If that’s too icky, try this: While standing with feet slightly apart, imagine and try to “narrow” the pelvis by bringing your sits bones (those two bones you feel against the floor when you sit up tall) closer together. You are not trying to squeeze your gluts (your “cheeks”) together. The sits bones hang down toward the floor.
- Another way to find this action is to sit up, tall in a chair. Don’t arch your back. Again, narrow the area between your sits bones that is in contact with the chair. It may help to also place the palms of the hands together and press as you draw inward and upward through the base of the body. You will physically grow taller when you do this.
Activating Your Inner Abdominals
To activate your inner abdominal muscles, start just above the pubic bone and moving toward the sternum, pull the abdominal wall inward and upward toward the center column of the body (the spine). You can try this lying down with knees up (as in your crunch position) or from standing. You might even try it lying on your stomach just to feel the abdominals lift away from the floor. Do this without changing the position of the back or pelvis, however.
Some like to think of this as bringing the belly button toward the spine. Others prefer to imagine that you are scooping out the abdominals like ice cream. Others like the image of lacing up the abdominals (my personal favorite because it reminds me that internal obliques (sides of the body) are being activated inward and upward as well).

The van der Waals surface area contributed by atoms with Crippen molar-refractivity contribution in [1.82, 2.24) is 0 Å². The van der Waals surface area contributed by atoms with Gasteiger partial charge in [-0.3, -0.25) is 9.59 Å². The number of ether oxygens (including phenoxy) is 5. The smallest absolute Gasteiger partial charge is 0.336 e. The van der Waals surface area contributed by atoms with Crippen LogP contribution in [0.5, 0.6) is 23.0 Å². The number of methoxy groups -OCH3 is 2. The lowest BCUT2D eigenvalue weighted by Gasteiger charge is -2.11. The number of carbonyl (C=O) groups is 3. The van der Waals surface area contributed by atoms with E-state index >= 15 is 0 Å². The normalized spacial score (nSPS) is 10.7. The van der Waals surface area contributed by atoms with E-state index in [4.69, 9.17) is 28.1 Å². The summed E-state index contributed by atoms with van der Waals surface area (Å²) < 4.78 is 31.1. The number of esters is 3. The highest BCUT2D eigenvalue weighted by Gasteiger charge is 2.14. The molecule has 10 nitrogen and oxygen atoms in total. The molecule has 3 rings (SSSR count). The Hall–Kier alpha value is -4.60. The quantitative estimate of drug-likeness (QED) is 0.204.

Note that you may discover the engagement of your pelvic floor and inner abdominals all in one exploration – they often work together. For further explanation and guidance, check out this post by Deb Vogel on Abdominal Strength.
Now Back to the Crunch
- While lying on your back with your knees up, try to keep your spine neutral, meaning that it is neither pressed into the floor or arched in a swayed back. There will likely be a small space between the small of your back and the floor.
- Keep this alignment as you engage the pelvic floor and activate the inner abdominals. This may feel like work all on its own until these deeper core muscles strengthen and you get used to using them.
- From here, curl the upper body away from the floor. The idea behind a crunch is that you are adding resistance to an already activated core by lifting your shoulders. So, only lift the shoulders as much as you can without loosing everything else.
If you are keeping your core activated during the crunch, you will no longer see the “bunch!”
Nichelle Suzanne is a writer specializing in dance and online content. She is also a dance instructor with over 20 years experience teaching in dance studios, community programs, and colleges. She began Dance Advantage in 2008, equipped with a passion for movement education and an intuitive sense that a blog could bring dancers together. As a Houston-based dance writer, Nichelle covers dance performance for Dance Source Houston, Arts+Culture Texas, and other publications. She is a leader in social media within the dance community and has presented on blogging for dance organizations, including Dance/USA. Nichelle provides web consulting and writing services for dancers, dance schools and studios, and those beyond the dance world. Read Nichelle’s posts.